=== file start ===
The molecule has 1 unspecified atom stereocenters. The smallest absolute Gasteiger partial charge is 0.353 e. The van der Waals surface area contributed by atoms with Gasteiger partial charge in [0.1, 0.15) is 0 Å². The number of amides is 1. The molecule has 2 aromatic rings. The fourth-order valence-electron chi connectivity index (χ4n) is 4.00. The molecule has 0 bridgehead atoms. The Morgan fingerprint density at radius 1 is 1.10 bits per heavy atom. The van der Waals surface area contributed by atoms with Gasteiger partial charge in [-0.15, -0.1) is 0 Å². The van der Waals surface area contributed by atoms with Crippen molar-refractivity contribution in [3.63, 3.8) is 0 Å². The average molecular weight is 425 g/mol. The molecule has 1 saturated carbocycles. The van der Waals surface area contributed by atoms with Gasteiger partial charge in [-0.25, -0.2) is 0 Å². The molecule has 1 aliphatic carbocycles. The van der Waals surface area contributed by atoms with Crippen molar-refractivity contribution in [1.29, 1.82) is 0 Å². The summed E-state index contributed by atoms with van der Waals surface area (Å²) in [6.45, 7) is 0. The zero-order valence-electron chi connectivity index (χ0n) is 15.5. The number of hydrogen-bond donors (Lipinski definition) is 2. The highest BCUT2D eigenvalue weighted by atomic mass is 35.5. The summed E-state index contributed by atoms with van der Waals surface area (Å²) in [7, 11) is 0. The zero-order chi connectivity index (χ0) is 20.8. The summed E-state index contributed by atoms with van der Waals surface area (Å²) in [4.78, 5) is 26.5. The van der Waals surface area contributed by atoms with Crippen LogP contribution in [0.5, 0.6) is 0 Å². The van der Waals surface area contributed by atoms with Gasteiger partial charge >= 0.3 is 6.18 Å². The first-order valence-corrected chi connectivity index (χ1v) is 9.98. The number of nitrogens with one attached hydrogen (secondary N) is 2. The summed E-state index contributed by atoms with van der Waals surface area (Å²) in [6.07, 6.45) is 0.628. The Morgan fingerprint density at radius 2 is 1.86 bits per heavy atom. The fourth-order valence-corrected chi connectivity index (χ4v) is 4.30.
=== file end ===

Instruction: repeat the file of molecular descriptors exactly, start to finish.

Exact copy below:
The molecule has 1 unspecified atom stereocenters. The smallest absolute Gasteiger partial charge is 0.353 e. The van der Waals surface area contributed by atoms with Gasteiger partial charge in [0.1, 0.15) is 0 Å². The number of amides is 1. The molecule has 2 aromatic rings. The fourth-order valence-electron chi connectivity index (χ4n) is 4.00. The molecule has 0 bridgehead atoms. The Morgan fingerprint density at radius 1 is 1.10 bits per heavy atom. The van der Waals surface area contributed by atoms with Gasteiger partial charge in [-0.15, -0.1) is 0 Å². The van der Waals surface area contributed by atoms with Crippen molar-refractivity contribution in [3.63, 3.8) is 0 Å². The average molecular weight is 425 g/mol. The molecule has 1 saturated carbocycles. The van der Waals surface area contributed by atoms with Gasteiger partial charge in [-0.25, -0.2) is 0 Å². The molecule has 1 aliphatic carbocycles. The van der Waals surface area contributed by atoms with Crippen molar-refractivity contribution in [1.29, 1.82) is 0 Å². The summed E-state index contributed by atoms with van der Waals surface area (Å²) in [6.45, 7) is 0. The zero-order valence-electron chi connectivity index (χ0n) is 15.5. The number of hydrogen-bond donors (Lipinski definition) is 2. The highest BCUT2D eigenvalue weighted by atomic mass is 35.5. The summed E-state index contributed by atoms with van der Waals surface area (Å²) in [7, 11) is 0. The zero-order chi connectivity index (χ0) is 20.8. The summed E-state index contributed by atoms with van der Waals surface area (Å²) in [4.78, 5) is 26.5. The van der Waals surface area contributed by atoms with Crippen LogP contribution in [0.5, 0.6) is 0 Å². The van der Waals surface area contributed by atoms with Gasteiger partial charge >= 0.3 is 6.18 Å². The first-order valence-corrected chi connectivity index (χ1v) is 9.98. The number of nitrogens with one attached hydrogen (secondary N) is 2. The summed E-state index contributed by atoms with van der Waals surface area (Å²) in [6.07, 6.45) is 0.628. The Morgan fingerprint density at radius 2 is 1.86 bits per heavy atom. The fourth-order valence-corrected chi connectivity index (χ4v) is 4.30.